I don’t think I could live alone again

Today’s writing prompt and my response.

Day five of this week’s challenge! One more day to go. The tale begins here.
‘I don’t think I could live alone again.’

The owner of the high voice was unlike any creature Miriam had come across. A giant mouse with pink eyes and long, finger-like claws stood among bits of paper and coloured cardboard littering the shed floor. Garbage overflowed from a large green basket which she was sure once housed boxes of fertiliser and plant food. A mouse and bits of paper might not be so odd, except this mouse spoke, and was very nattily dressed. Miriam wasn’t sure which was weirder.

The mouse’s whiskers twitched. ‘Do close the door,’ it said. ‘Terrible draught.’

Miriam closed the door, and continued staring.

‘What are you?’ she asked. ‘Were you in the plastic bag I took from next door.’

‘Plastic bag?’ The mouse peered around and started back at the sight of the blue bag trailing over the edge of the green basket. ‘You’re not going to put me back in there, are you?’ it wailed. ‘No, please stay here with me. I don’t think I could live alone again. Terribly lonely.’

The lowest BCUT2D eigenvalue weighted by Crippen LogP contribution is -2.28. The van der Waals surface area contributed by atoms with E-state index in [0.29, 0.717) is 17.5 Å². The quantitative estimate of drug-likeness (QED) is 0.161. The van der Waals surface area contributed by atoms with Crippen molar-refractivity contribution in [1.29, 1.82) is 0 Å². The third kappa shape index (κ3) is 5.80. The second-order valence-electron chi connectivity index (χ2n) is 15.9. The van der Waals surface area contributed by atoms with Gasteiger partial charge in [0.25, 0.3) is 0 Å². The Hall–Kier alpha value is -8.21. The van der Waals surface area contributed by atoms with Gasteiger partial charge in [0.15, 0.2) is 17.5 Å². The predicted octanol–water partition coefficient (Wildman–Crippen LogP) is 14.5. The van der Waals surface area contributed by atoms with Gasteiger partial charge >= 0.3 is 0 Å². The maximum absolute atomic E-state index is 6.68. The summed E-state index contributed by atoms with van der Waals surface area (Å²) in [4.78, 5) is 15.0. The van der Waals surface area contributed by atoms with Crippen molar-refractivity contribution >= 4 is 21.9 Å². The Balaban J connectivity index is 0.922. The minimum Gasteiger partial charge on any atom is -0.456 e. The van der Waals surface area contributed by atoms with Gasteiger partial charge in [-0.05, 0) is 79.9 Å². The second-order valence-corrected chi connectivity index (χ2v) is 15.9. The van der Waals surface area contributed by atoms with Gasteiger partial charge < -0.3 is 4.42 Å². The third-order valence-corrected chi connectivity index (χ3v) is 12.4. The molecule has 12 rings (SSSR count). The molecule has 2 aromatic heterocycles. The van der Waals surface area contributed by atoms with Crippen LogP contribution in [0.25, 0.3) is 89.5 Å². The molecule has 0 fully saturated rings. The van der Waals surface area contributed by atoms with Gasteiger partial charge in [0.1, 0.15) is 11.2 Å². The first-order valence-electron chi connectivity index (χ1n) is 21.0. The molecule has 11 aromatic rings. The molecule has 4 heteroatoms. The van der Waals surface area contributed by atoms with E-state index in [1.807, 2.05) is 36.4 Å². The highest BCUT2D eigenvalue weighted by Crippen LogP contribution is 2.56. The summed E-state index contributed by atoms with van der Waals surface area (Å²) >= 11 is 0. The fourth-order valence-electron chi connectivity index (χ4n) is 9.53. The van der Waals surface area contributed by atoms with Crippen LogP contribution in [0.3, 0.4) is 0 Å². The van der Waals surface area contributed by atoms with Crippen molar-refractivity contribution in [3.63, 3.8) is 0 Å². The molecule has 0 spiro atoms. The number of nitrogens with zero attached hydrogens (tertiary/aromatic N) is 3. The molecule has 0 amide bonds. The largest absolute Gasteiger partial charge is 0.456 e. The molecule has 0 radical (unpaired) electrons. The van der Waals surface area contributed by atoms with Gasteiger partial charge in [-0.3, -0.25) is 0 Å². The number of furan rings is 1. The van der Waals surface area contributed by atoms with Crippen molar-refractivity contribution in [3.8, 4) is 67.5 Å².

‘Stay here? In the garden shed?’

The mouse waved its claws. ‘Look how nice I’ve made it! Please stay!’

Miriam’s shock was wearing off, to be replaced with disbelief. ‘But what are you?’ she asked again. ‘And did you have anything to do with Dorothy’s murder, twenty years ago?’

The mouse’s eyes half closed and its whiskers twitched again. ‘Don’t know any Dorothy,’ it said.

But Miriam was certain it lied. She was certain this odd creature held the clue to Dorothy’s murder. If she could make it talk. If it led her to evidence she could use.

‘Yes, you do.’ She took a step closer, peered down at the creature. ‘And you’re going to tell me all you know.’

The mouse took a step sideways, closer to the plastic bag. ‘Maybe I would prefer to live alone after all.’

Miriam grabbed the bag and held it high. ‘Not yet, mouse, not yet.’

(The last part of the tale is here.)

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